Asking for Help: Why when I read a text file python reads it as "<built-in method read of _io.TextIOWrapper object at 0x02954558>" and how do I stop this?
I am writing a program that uses text files to store user information like their name and password. I am using this information to check login info against the info they have provided. This never worked so I decided to do a simple open files program to find the problem.
and when I ran it on Idle it printed: <built-in method read of _io.TextIOWrapper object at 0x02954558> Instead of what I had in my text file. Does anyone know why this is happening or how to stop it?
You have to actually call the read method as follows:
a = f.read()
The brackets are important because they tell Python to actually call the method, and this produces the content of the file to be assigned to a. If you don't have the brackets, all you are doing is obtaining the read method and assigning it to a. Thus, when you print a you see a piece of text describing the method (which is what <built-in method read of _io.TextIOWrapper object at 0x02954558> means) instead of the content of the file.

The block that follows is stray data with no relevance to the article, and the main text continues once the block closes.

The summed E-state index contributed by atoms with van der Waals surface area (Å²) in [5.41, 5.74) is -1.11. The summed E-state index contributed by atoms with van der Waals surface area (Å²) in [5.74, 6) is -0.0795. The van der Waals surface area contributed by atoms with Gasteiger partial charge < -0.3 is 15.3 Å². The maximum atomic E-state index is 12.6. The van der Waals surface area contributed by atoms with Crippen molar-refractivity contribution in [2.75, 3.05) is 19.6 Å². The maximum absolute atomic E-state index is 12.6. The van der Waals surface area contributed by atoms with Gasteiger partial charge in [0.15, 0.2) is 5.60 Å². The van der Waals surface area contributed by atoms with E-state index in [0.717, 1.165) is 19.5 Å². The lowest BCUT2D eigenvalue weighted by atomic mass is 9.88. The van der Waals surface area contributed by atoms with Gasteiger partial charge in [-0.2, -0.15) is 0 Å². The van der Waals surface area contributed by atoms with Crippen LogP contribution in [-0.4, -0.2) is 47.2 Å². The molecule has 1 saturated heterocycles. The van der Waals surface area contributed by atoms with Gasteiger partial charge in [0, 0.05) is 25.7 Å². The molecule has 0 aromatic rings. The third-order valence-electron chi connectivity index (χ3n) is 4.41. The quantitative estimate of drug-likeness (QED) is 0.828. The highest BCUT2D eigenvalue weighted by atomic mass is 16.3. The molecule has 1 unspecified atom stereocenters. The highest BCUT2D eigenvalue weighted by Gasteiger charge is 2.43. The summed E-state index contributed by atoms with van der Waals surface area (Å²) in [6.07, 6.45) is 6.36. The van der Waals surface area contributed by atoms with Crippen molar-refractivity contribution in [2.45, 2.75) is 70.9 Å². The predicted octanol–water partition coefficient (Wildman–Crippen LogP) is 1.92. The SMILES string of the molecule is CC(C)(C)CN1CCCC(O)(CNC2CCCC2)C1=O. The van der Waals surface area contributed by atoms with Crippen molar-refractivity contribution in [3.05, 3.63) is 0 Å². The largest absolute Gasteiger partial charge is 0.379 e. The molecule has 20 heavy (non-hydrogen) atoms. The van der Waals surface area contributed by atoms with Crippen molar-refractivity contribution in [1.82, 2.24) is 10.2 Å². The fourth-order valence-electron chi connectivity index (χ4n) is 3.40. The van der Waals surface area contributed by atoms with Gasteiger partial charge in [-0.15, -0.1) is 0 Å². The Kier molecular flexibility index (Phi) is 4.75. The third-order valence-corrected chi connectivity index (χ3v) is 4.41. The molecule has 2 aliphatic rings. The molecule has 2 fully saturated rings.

So the point to remember is this: referring to the method (like with f.read) just lets you obtain the method, but if you want to call the method, you have to add brackets. The following also works:
method = f.read a = method()
Here, we split up the part where you get the method from the part where you call the method. There really are two different things going on. -- PaulBoddie 2011-12-17 18:41:14